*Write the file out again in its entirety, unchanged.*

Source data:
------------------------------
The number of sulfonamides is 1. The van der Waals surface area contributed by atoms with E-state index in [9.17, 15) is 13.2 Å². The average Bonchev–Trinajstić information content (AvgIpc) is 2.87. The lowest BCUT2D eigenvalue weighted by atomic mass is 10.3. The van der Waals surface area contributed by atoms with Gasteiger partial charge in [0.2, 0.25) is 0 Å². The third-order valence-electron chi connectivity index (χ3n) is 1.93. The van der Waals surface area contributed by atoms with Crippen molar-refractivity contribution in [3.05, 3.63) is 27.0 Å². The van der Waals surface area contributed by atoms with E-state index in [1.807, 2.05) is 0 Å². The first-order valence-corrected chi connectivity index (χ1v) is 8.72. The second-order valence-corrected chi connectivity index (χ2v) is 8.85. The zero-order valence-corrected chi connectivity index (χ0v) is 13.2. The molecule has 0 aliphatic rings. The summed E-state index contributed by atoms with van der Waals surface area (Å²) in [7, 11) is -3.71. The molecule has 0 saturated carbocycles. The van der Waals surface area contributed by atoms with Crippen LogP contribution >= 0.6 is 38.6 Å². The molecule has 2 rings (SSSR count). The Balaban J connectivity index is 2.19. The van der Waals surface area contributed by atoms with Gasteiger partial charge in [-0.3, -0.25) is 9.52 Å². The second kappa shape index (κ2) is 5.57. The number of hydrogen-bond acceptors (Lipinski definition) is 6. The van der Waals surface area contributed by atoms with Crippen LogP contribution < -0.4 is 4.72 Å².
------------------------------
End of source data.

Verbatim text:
The number of sulfonamides is 1. The van der Waals surface area contributed by atoms with E-state index in [9.17, 15) is 13.2 Å². The average Bonchev–Trinajstić information content (AvgIpc) is 2.87. The lowest BCUT2D eigenvalue weighted by atomic mass is 10.3. The van der Waals surface area contributed by atoms with Gasteiger partial charge in [0.2, 0.25) is 0 Å². The third-order valence-electron chi connectivity index (χ3n) is 1.93. The van der Waals surface area contributed by atoms with Crippen molar-refractivity contribution in [3.05, 3.63) is 27.0 Å². The van der Waals surface area contributed by atoms with E-state index in [1.807, 2.05) is 0 Å². The first-order valence-corrected chi connectivity index (χ1v) is 8.72. The second-order valence-corrected chi connectivity index (χ2v) is 8.85. The zero-order valence-corrected chi connectivity index (χ0v) is 13.2. The molecule has 0 aliphatic rings. The summed E-state index contributed by atoms with van der Waals surface area (Å²) in [7, 11) is -3.71. The molecule has 0 saturated carbocycles. The van der Waals surface area contributed by atoms with Crippen LogP contribution >= 0.6 is 38.6 Å². The molecule has 2 rings (SSSR count). The Balaban J connectivity index is 2.19. The van der Waals surface area contributed by atoms with Gasteiger partial charge in [-0.3, -0.25) is 9.52 Å². The second kappa shape index (κ2) is 5.57. The number of hydrogen-bond acceptors (Lipinski definition) is 6. The van der Waals surface area contributed by atoms with Crippen LogP contribution < -0.4 is 4.72 Å².